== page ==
It may be hard to imagine, but the situation along the Mexican border appears to be worsening. Just months after government figures disclosed unprecedented criminal activity, a distressing escalation in drug smuggling and brazen attacks against federal agents, the U.S. Border Patrol reveals an alarming 30% increase in assaults against officers in the first five months of fiscal year 2022, which started in October. Back in mid-August, Customs and Border Protection (CBP), the frontline Homeland Security agency charged with keeping terrorists and their weapons out of the U.S., confirmed that organized Transnational Criminal Organizations (TCOs) are behind the movement, and they are a serious threat to national security and public safety.
The latest CPB stats show that agents are increasingly encountering violence on the job and a growing number are coming under attack. So far, this fiscal year the agency has recorded 194 agent assaults compared to 149 during the same period in 2021. In the majority of cases, federal agents were physically attacked by another person. The rest of the incidents mostly involved rock-throwing and vehicular assault. In some of the attacks the perpetrators used guns or knives, according to the agency. After a recent case near the border wall in Santa Teresa, New Mexico, the sector’s chief, Gloria Chavez, posted this on social media: “USBP Agents face threats every day on the border. Transnational criminal organizations conduct counter-surveillance on our border operations daily. Watch your 6, USBP!” The phrase, used by military and law enforcement to say “watch your back,” originated with World War I pilots who referred to the back of planes as the six o’clock position.
Last year 618 customs and border officers were assaulted, according to CBP, which began publicizing specific examples of the more serious attacks later in the year. Among them were several Border Patrol agents who came under gunfire in Texas and California. The agency described the assailants as TCOs, which “are heavily involved in smuggling people, including terrorists, criminals and trafficking victims, as well as weapons, cash, and drugs through sophisticated criminal networks.” All those months ago, CBP confirmed that federal agents are increasingly getting attacked and that life-threatening confrontations are on the rise for agents working to secure America’s borders. “In many cases, agents find themselves in remote locations where they are significantly outnumbered and do not have immediate backup,” CBP wrote in the statement released last August. Even at Border Patrol checkpoints, smugglers are more brazen than ever. Earlier this year a Mexican national trying to smuggle 10 illegal immigrants was sentenced to prison for intentionally sideswiping and ramming multiple vehicles in 2021, injuring several Border Patrol agents.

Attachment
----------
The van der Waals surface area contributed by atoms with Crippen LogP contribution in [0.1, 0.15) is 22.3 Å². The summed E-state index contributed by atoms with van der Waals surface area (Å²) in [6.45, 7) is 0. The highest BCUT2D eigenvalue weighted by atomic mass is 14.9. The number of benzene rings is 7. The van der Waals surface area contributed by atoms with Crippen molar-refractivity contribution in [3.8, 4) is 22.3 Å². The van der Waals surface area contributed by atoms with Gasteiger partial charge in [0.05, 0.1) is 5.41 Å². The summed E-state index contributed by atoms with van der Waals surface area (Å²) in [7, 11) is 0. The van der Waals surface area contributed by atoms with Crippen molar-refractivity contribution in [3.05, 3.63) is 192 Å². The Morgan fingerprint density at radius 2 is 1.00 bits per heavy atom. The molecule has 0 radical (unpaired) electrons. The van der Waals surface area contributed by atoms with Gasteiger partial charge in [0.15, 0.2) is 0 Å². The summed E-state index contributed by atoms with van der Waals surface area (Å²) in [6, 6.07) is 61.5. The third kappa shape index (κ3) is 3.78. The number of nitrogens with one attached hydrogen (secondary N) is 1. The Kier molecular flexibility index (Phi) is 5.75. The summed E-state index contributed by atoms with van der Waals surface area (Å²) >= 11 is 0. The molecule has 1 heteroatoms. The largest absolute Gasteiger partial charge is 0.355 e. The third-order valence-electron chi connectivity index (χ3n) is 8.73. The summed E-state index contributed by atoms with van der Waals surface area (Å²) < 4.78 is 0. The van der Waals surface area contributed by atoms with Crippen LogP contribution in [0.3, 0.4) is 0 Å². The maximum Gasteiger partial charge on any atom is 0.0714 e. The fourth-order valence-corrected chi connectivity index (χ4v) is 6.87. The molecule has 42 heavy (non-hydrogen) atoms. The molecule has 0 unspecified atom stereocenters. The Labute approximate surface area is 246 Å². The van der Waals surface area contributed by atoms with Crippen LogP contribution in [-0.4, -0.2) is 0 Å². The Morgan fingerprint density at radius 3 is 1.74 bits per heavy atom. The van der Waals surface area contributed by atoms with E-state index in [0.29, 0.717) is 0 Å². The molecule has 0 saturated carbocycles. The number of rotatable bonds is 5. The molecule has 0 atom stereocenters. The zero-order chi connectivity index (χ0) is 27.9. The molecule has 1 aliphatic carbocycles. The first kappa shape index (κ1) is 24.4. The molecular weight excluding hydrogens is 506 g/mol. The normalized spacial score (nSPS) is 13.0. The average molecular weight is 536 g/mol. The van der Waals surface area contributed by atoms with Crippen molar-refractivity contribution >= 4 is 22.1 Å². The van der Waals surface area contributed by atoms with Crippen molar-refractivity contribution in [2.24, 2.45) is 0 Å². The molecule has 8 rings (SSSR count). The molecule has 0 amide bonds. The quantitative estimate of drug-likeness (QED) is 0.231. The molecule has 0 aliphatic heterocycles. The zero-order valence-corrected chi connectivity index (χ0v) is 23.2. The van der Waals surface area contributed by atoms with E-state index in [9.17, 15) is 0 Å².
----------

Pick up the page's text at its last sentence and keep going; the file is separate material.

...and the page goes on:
Though it appears to be at record highs, violence along the porous southern border is hardly new and overwhelmed federal agents have long risked their lives with weak support from the government. Under some administrations their hands were essentially tied to appease the left. For example, when Mexican drug-cartel violence was at the time at an unprecedented high, the Obama Department of Homeland Security (DHS) ordered federal agents on the frontline to “run away” and “hide” when encountering a shooter. DHS was headed by Janet Napolitano who famously said the Mexican border “is as secure as it has ever been” and that violence in the area is merely a mistaken “perception.” During Napolitano’s delusional proclamation, the situation was already so dire in Texas that officials created a website to track Mexican drug-cartel violence that transformed chunks of the southern border into a war zone. The Texas Department of Agriculture started the website to keep farmers and residents informed about the growing danger created by Mexican drug cartels illegally crossing into the state. Cartels were invading Texas farms and ranches, threatening citizens’ lives and jeopardizing the nation’s food supply at an “increasingly alarming rate,” then Texas Agriculture Commissioner Todd Staples said, adding that Washington was ignoring the crisis. That was more than a decade ago. The problem has only gotten worse.